Some people love to visit palaces in every country they travel to, but we usually skip them. They all tend to look alike to us. I mean, how many objects can you slather with gold to show visiting dignitaries that your country is wealthy (while your peasants are starving and dying from poverty). I have to say that Spain’s Palacio Real is no different. I wanted to see it, however, because I recently read a brief history of the country, and it was interesting for me to see, for example, which room beloved Carlos III died in and how his son Carlos IV redecorated it as a memorial to his father (the fabric on the walls was woven to match the trim on a robe worn by his father in a portrait painted shortly before he died). Or how Alfonso XII took over the three rooms remodeled for Carlos III’s wife, Maria Amalia of Saxony, and turned them into a fantastic banquet hall. (Sadly Maria Amalia died just before her elaborate apartments were completed, so she never got to live in them.) I was also captivated to enter a gorgeous room lined in deep blue velvet and trimmed with fleurs-de-lis, the first room decorated by Felipe V after he was crowned the first Bourbon king of Spain. After all those red rooms, it was quite a relief! Like stepping into the cool, blue sea after broiling on the red-hot beach. (Red is the color of Spain, as blue is of France.)
Another thing I found interesting: The chapel contains thrones for the king and queen. While they are not as elaborate as those in the Throne Room, they were a constant reminder that the church and state are one. Coming from a country where the separation of church and state is so integral to our foundation, I have to remind myself that this is not the case everywhere, even in this day and age.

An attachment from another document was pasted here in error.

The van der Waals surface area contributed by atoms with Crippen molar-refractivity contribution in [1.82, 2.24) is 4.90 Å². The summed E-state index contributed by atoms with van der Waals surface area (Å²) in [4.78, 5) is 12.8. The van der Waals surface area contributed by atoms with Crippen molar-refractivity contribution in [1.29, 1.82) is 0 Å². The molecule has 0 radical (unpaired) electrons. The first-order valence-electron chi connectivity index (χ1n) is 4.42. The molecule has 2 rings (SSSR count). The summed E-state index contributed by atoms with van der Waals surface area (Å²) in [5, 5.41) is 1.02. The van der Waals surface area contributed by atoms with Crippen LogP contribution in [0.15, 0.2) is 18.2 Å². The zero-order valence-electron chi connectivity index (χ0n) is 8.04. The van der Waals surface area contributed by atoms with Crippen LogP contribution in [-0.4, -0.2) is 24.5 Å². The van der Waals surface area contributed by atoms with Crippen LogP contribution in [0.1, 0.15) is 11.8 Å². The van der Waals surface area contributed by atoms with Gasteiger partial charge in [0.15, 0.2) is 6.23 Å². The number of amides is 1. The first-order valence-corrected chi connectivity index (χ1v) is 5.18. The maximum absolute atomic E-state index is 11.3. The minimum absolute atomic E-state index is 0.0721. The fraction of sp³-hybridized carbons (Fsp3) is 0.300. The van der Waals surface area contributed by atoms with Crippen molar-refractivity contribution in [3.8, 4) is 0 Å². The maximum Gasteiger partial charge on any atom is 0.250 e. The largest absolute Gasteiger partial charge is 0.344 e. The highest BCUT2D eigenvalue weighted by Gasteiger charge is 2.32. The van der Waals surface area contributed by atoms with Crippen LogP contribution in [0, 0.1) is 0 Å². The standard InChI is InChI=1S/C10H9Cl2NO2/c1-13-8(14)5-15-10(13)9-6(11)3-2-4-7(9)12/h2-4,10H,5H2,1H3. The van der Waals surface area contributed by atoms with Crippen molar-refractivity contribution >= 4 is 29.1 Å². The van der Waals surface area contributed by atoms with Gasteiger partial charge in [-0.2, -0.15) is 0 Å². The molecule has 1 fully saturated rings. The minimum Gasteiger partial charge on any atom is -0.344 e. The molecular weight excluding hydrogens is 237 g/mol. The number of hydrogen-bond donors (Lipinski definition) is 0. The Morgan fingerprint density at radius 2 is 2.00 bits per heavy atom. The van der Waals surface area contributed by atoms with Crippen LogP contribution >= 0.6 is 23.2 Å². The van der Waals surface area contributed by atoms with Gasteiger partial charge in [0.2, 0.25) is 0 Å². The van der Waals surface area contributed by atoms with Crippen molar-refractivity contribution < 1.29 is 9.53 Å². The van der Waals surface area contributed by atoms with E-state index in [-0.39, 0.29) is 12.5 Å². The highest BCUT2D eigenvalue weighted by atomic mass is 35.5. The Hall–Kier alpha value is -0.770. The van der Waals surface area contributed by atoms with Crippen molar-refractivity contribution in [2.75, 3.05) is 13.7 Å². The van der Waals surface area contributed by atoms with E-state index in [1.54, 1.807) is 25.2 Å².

But really, if you don’t know one king from another (and I barely do), does any of this really mean anything? It’s just another excuse to gape at the opulence of a once-rich country. Note: The current palace was built during the Empire, when Spain was still bringing home silver, gold, and other riches from her colonies in America. At that time, their wealth was beyond compare. Too bad they weren’t able to hold on to some of it or invest it more wisely. So sad that today they are struggling financially.
Coolest thing about the Palacio Real? It’s built on a bluff, the western edge of Madrid, overlooking the Manzanares River, the plains of Castilla, and the Sierra de Guadarrama mountains to the northwest. It’s the site of the Moorish Alcazar fortress built in the 9th century when the Moors (from northern Africa) occupied most of Spain. Good place for a fortress; very easily defended, I imagine. In fact, the original palace was the Alcazar until it burnt to the ground in 1734. Gorgeous view from the palace and very dramatic itself when viewed on the clifftop from points north or south!